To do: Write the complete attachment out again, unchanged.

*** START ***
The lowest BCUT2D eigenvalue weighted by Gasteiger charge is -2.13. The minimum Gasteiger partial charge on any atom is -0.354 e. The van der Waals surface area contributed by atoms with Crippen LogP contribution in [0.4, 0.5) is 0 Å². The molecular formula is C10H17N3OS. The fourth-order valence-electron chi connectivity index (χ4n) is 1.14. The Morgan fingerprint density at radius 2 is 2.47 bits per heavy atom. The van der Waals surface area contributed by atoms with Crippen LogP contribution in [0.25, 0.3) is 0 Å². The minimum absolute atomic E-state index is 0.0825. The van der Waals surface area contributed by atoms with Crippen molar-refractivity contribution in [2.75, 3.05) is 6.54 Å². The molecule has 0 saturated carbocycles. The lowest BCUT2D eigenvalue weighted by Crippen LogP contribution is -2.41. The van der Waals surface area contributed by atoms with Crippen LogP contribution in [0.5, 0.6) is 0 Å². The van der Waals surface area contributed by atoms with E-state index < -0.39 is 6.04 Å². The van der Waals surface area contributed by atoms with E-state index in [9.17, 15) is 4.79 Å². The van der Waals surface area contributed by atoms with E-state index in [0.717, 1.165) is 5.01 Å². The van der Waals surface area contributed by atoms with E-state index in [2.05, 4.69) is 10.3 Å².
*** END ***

The lowest BCUT2D eigenvalue weighted by Gasteiger charge is -2.13. The minimum Gasteiger partial charge on any atom is -0.354 e. The van der Waals surface area contributed by atoms with Crippen LogP contribution in [0.4, 0.5) is 0 Å². The molecular formula is C10H17N3OS. The fourth-order valence-electron chi connectivity index (χ4n) is 1.14. The Morgan fingerprint density at radius 2 is 2.47 bits per heavy atom. The van der Waals surface area contributed by atoms with Crippen LogP contribution in [0.25, 0.3) is 0 Å². The minimum absolute atomic E-state index is 0.0825. The van der Waals surface area contributed by atoms with Crippen molar-refractivity contribution in [2.75, 3.05) is 6.54 Å². The molecule has 0 saturated carbocycles. The lowest BCUT2D eigenvalue weighted by Crippen LogP contribution is -2.41. The van der Waals surface area contributed by atoms with Crippen LogP contribution in [0.5, 0.6) is 0 Å². The van der Waals surface area contributed by atoms with E-state index < -0.39 is 6.04 Å². The van der Waals surface area contributed by atoms with E-state index in [9.17, 15) is 4.79 Å². The van der Waals surface area contributed by atoms with E-state index in [0.717, 1.165) is 5.01 Å². The van der Waals surface area contributed by atoms with E-state index in [2.05, 4.69) is 10.3 Å².